“They were orchestrated.”
Gen Apirat also accused some of the “foreign educated” academics with leftist views of being “masterminds” behind many of the anti-government and anti-military activities.
He claimed, without evidence, that they had been working in cahoots with politicians “who harbour ill intentions toward the country’s major establishments, foreign elements, and businessmen born with silver spoons in their mouths” to wage a “hybrid warfare” against the country.
Gen Apirat clarified that a “hybrid war” is a modern form of warfare that employs a range tools and players designed to destabilise and bring about changes in a society.
“They include inciting local unrests, propaganda, foreign interference, cyber-attacks, economic pressure, and discrediting of the executive and judiciary branches.”
“Their ultimate aim is to win elections, seize executive power, and to change the Constitution.”
The General’s lecture was entitled “Our Land from Security Perspectives” and was full of theatre punctuating some of his points with a produced Power Point presentation and military music.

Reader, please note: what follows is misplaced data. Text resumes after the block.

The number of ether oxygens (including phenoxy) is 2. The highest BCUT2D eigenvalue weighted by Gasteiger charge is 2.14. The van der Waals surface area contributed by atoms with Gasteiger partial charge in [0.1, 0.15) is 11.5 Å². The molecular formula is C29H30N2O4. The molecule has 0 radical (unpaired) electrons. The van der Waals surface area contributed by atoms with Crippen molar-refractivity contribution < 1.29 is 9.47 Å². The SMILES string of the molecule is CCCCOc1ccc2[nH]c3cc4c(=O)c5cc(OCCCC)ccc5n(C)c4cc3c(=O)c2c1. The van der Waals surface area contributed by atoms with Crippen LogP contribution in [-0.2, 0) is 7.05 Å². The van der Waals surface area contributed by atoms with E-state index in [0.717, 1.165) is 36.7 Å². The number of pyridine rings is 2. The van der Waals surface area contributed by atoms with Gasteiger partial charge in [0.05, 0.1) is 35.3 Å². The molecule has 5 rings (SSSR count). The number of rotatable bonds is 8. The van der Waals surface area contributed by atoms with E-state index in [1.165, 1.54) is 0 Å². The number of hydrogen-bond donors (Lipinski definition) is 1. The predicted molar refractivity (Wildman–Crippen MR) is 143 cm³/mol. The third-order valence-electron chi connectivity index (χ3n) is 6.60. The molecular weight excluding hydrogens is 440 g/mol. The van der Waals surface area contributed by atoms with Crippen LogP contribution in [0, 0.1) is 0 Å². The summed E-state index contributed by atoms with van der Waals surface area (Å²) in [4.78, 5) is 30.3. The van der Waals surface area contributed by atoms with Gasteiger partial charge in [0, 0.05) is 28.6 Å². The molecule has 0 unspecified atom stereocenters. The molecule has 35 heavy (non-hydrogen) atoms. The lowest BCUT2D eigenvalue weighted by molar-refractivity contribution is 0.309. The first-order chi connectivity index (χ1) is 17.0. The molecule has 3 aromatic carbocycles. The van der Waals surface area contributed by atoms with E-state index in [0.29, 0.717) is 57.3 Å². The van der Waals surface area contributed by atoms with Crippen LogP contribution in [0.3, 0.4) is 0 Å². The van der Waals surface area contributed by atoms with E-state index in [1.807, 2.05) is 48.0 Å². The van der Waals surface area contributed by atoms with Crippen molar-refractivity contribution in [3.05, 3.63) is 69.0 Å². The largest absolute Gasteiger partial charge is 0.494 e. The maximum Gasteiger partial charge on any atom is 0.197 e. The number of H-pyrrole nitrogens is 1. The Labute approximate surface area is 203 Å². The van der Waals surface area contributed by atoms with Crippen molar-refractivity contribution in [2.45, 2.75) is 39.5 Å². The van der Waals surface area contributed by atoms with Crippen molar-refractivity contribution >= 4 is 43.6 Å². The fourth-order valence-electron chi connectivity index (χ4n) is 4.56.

When challenged by the media if a dialogue with these groups of dissenting voices was possible, General Apirat said “I don’t think so. They are bent on pushing their agenda regardless of what we say.”
SOURCE: Thai PBS World
Thai Army chief will address sedition charges and solving problems in South
The Thai Army chief General Apirat Kongsompong will deliver a speech at a seminar tomorrow (Thursday) to explain the armed forces’ role in providing security under current circumstances.
This seminar is part of the Army’s PR effort to provide an official statement after it charged 12 people, including Opposition leaders and academics, of sedition. The sedition charges followed Opposition and academics holding a seminar on the solutions for southern border provinces and the campaign to amend the Constitution.
Representatives from seven political parties have filed a countersuit against the 4th Army Area commander.
Meanwhile, the special seminar, to be held at the Army headquarters, is tipped to also touch on the subject of senior judge Khanakorn Pianchana shooting himself in a Yala courtroom after reading a verdict last Friday. It has been reported he turned the gun on himself to protest against his supervisors interfering in his verdict on a criminal case. He is currently recovering in hospital.
Apirat had previously claimed his speech would focus on solving problems in the South, especially since he had once commanded a special task force in Yala province and had spent a year and a half living in the South.
SOURCE: The Nation